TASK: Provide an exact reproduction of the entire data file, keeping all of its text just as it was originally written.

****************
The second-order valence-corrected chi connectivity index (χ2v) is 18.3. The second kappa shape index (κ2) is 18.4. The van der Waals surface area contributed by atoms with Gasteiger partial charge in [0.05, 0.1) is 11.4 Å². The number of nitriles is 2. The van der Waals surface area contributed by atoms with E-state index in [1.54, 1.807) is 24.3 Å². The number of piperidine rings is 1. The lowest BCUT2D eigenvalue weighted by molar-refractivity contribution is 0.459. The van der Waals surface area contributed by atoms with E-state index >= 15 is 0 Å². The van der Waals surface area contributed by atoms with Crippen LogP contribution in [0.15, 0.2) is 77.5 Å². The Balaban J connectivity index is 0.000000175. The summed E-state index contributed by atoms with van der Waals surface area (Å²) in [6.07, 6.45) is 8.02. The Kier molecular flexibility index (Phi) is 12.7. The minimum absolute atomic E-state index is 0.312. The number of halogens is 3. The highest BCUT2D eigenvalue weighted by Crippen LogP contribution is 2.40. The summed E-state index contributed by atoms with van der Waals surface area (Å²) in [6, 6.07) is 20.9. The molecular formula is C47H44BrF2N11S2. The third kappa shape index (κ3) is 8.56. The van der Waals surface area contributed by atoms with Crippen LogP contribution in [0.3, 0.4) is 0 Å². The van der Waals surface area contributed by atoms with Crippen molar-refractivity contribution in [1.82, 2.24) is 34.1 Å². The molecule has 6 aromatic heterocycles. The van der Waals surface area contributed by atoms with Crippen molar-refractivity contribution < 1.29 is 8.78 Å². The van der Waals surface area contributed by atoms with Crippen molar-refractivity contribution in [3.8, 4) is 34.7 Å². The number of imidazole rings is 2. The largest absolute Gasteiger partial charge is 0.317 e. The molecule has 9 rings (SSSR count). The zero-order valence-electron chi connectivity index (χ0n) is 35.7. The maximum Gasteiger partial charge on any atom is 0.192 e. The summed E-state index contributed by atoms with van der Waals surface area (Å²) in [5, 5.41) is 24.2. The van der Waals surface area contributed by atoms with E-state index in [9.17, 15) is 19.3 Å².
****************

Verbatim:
The second-order valence-corrected chi connectivity index (χ2v) is 18.3. The second kappa shape index (κ2) is 18.4. The van der Waals surface area contributed by atoms with Gasteiger partial charge in [0.05, 0.1) is 11.4 Å². The number of nitriles is 2. The van der Waals surface area contributed by atoms with E-state index in [1.54, 1.807) is 24.3 Å². The number of piperidine rings is 1. The lowest BCUT2D eigenvalue weighted by molar-refractivity contribution is 0.459. The van der Waals surface area contributed by atoms with E-state index >= 15 is 0 Å². The van der Waals surface area contributed by atoms with Crippen LogP contribution in [0.15, 0.2) is 77.5 Å². The Balaban J connectivity index is 0.000000175. The summed E-state index contributed by atoms with van der Waals surface area (Å²) in [6.07, 6.45) is 8.02. The Kier molecular flexibility index (Phi) is 12.7. The minimum absolute atomic E-state index is 0.312. The number of halogens is 3. The highest BCUT2D eigenvalue weighted by Crippen LogP contribution is 2.40. The summed E-state index contributed by atoms with van der Waals surface area (Å²) in [6, 6.07) is 20.9. The molecular formula is C47H44BrF2N11S2. The third kappa shape index (κ3) is 8.56. The van der Waals surface area contributed by atoms with Crippen LogP contribution in [0.3, 0.4) is 0 Å². The van der Waals surface area contributed by atoms with Crippen molar-refractivity contribution in [1.82, 2.24) is 34.1 Å². The molecule has 6 aromatic heterocycles. The van der Waals surface area contributed by atoms with Crippen molar-refractivity contribution < 1.29 is 8.78 Å². The van der Waals surface area contributed by atoms with Crippen molar-refractivity contribution in [3.8, 4) is 34.7 Å². The number of imidazole rings is 2. The largest absolute Gasteiger partial charge is 0.317 e. The molecule has 9 rings (SSSR count). The zero-order valence-electron chi connectivity index (χ0n) is 35.7. The maximum Gasteiger partial charge on any atom is 0.192 e. The summed E-state index contributed by atoms with van der Waals surface area (Å²) in [5, 5.41) is 24.2. The van der Waals surface area contributed by atoms with E-state index in [9.17, 15) is 19.3 Å².